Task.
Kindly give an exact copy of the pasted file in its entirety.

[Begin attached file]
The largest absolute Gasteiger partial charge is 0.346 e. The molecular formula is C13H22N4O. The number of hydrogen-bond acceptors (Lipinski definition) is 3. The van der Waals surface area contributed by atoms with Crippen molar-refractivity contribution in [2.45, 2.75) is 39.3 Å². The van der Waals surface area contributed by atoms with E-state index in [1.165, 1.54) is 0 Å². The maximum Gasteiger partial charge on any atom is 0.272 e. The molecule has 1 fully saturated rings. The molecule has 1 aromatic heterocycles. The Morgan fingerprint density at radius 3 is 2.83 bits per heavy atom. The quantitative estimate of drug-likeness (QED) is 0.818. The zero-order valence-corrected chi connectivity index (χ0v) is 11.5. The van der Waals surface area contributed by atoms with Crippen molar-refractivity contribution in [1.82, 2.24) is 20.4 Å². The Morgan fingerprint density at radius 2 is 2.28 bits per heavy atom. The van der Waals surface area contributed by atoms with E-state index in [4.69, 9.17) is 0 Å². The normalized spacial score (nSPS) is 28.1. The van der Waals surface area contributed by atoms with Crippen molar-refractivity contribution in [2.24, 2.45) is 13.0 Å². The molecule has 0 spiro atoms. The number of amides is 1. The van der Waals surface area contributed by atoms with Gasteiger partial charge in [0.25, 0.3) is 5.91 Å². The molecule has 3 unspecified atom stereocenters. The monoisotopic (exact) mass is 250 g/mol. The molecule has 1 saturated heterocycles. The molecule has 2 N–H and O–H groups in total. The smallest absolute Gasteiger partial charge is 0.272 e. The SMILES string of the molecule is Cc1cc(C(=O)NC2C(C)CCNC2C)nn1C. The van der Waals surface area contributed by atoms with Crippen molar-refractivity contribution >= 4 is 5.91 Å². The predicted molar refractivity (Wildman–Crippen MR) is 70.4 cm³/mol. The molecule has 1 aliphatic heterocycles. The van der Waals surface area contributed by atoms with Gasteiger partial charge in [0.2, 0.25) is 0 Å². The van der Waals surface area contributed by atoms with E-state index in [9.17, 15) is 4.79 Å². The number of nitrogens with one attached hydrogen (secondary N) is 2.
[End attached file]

The largest absolute Gasteiger partial charge is 0.346 e. The molecular formula is C13H22N4O. The number of hydrogen-bond acceptors (Lipinski definition) is 3. The van der Waals surface area contributed by atoms with Crippen molar-refractivity contribution in [2.45, 2.75) is 39.3 Å². The van der Waals surface area contributed by atoms with E-state index in [1.165, 1.54) is 0 Å². The maximum Gasteiger partial charge on any atom is 0.272 e. The molecule has 1 fully saturated rings. The molecule has 1 aromatic heterocycles. The Morgan fingerprint density at radius 3 is 2.83 bits per heavy atom. The quantitative estimate of drug-likeness (QED) is 0.818. The zero-order valence-corrected chi connectivity index (χ0v) is 11.5. The van der Waals surface area contributed by atoms with Crippen molar-refractivity contribution in [1.82, 2.24) is 20.4 Å². The Morgan fingerprint density at radius 2 is 2.28 bits per heavy atom. The van der Waals surface area contributed by atoms with E-state index in [4.69, 9.17) is 0 Å². The normalized spacial score (nSPS) is 28.1. The van der Waals surface area contributed by atoms with Crippen molar-refractivity contribution in [2.24, 2.45) is 13.0 Å². The molecule has 0 spiro atoms. The number of amides is 1. The van der Waals surface area contributed by atoms with Gasteiger partial charge in [0.25, 0.3) is 5.91 Å². The molecule has 3 unspecified atom stereocenters. The monoisotopic (exact) mass is 250 g/mol. The molecule has 1 saturated heterocycles. The molecule has 2 N–H and O–H groups in total. The smallest absolute Gasteiger partial charge is 0.272 e. The SMILES string of the molecule is Cc1cc(C(=O)NC2C(C)CCNC2C)nn1C. The van der Waals surface area contributed by atoms with Crippen molar-refractivity contribution >= 4 is 5.91 Å². The predicted molar refractivity (Wildman–Crippen MR) is 70.4 cm³/mol. The molecule has 1 aliphatic heterocycles. The van der Waals surface area contributed by atoms with Gasteiger partial charge in [0.2, 0.25) is 0 Å². The van der Waals surface area contributed by atoms with E-state index in [9.17, 15) is 4.79 Å². The number of nitrogens with one attached hydrogen (secondary N) is 2.